|Title||How Accurate Are Retirees’ Assessments of Their Retirement Risk?|
|Year of Publication||2020|
|Series Title||Center for Retirement Research at Boston College Working Papers|
|Institution||Center for Retirement Research at Boston College|
|Keywords||family risk, health risk, longevity risk, market risk, policy risk|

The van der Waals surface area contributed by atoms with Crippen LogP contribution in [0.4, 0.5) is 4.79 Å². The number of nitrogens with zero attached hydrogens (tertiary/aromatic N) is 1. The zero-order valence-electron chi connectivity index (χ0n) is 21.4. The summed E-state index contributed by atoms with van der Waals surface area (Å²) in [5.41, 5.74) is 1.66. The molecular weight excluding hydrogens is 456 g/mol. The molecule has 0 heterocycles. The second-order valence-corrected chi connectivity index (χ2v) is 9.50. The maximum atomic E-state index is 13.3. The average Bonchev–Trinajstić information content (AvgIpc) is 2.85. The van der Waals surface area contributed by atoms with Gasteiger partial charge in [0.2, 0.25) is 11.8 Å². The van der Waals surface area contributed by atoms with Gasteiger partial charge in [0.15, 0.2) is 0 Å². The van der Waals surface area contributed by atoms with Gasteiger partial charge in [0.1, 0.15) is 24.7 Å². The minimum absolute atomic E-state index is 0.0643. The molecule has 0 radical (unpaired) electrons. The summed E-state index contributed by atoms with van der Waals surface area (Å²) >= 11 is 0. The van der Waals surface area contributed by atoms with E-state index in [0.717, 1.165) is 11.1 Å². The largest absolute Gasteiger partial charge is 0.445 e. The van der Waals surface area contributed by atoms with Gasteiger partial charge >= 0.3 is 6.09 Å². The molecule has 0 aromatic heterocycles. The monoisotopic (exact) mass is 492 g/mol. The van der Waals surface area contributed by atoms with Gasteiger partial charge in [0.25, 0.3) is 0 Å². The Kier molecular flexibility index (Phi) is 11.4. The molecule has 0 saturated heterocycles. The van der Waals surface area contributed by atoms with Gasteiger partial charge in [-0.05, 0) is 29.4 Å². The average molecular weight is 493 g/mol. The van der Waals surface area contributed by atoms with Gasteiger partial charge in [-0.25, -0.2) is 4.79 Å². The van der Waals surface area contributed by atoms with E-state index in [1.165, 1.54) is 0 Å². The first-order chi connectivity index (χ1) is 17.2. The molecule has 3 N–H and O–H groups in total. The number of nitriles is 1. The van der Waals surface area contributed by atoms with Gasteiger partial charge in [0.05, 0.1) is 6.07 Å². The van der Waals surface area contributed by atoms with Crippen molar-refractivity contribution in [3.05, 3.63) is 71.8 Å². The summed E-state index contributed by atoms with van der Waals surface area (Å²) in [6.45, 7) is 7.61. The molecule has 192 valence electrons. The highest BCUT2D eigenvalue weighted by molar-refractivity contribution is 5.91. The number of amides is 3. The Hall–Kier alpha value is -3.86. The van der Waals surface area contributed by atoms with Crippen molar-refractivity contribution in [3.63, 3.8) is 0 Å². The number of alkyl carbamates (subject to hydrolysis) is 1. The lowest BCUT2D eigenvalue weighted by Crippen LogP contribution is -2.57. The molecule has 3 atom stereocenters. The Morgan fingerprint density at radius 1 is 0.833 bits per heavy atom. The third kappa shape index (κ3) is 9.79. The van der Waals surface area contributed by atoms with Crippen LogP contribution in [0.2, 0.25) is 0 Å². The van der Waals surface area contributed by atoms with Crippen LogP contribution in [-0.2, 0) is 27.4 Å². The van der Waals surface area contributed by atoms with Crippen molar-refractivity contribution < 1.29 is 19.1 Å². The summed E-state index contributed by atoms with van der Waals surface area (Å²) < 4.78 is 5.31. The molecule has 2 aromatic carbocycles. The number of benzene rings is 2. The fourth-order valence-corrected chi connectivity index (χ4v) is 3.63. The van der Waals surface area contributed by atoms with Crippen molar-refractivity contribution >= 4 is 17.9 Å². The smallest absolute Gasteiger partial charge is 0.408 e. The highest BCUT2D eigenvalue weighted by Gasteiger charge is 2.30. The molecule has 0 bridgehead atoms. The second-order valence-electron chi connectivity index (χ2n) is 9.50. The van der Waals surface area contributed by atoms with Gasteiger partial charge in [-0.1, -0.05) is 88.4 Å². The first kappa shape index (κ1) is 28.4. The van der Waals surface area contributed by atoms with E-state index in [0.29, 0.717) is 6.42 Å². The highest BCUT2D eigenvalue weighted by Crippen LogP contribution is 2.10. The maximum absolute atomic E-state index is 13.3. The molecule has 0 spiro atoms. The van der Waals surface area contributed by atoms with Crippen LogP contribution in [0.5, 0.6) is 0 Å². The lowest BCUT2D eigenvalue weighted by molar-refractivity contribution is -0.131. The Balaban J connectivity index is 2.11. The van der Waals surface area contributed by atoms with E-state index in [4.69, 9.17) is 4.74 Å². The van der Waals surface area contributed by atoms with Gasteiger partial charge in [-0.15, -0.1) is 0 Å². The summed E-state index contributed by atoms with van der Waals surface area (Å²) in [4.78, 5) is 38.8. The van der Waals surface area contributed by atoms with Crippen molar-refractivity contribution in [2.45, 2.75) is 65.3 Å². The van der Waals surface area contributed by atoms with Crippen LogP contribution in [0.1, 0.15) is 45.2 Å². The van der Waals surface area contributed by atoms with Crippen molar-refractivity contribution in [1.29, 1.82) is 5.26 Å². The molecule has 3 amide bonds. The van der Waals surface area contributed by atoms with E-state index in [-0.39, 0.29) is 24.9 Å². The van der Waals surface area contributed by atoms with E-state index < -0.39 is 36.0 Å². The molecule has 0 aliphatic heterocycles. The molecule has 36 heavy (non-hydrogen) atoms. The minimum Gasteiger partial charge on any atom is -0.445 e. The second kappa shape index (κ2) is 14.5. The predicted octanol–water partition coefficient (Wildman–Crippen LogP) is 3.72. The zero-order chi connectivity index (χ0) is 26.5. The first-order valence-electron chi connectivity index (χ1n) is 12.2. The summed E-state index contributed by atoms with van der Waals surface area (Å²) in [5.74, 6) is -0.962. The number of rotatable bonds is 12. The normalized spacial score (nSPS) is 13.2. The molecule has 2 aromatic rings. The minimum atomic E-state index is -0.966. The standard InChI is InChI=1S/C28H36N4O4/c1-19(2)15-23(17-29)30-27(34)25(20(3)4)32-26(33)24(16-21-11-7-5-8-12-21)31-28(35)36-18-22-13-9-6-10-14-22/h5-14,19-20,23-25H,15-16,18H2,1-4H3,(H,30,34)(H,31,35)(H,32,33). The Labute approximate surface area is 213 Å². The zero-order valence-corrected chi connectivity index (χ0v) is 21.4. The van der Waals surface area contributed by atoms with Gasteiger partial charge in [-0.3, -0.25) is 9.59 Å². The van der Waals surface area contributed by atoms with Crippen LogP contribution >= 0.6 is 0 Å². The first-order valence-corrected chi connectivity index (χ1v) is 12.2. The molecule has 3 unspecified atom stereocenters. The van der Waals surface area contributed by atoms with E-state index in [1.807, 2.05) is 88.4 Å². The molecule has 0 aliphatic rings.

Retirees with limited financial resources face numerous risks, including out-living their money (longevity risk), investment losses (market risk), unexpected health expenses (health risk), the unforeseen needs of family members (family risk), and even retirement benefit cuts (policy risk). This study systematically values and ranks the financial impacts of these risks from both the objective and subjective perspectives and then compares them to show the gaps between retirees’ actual risks and their perceptions of the risks in a unified framework. It finds that 1) under the empirical analysis, the greatest risk is longevity risk, followed by health risk; 2) under the subjective analysis, retirees perceive market risk as the highest-ranking risk due to their exaggeration of market volatility; and 3) the longevity risk and health risk are valued less in the subjective ranking than in the objective ranking, because retirees underestimate their life spans and their health costs in late life.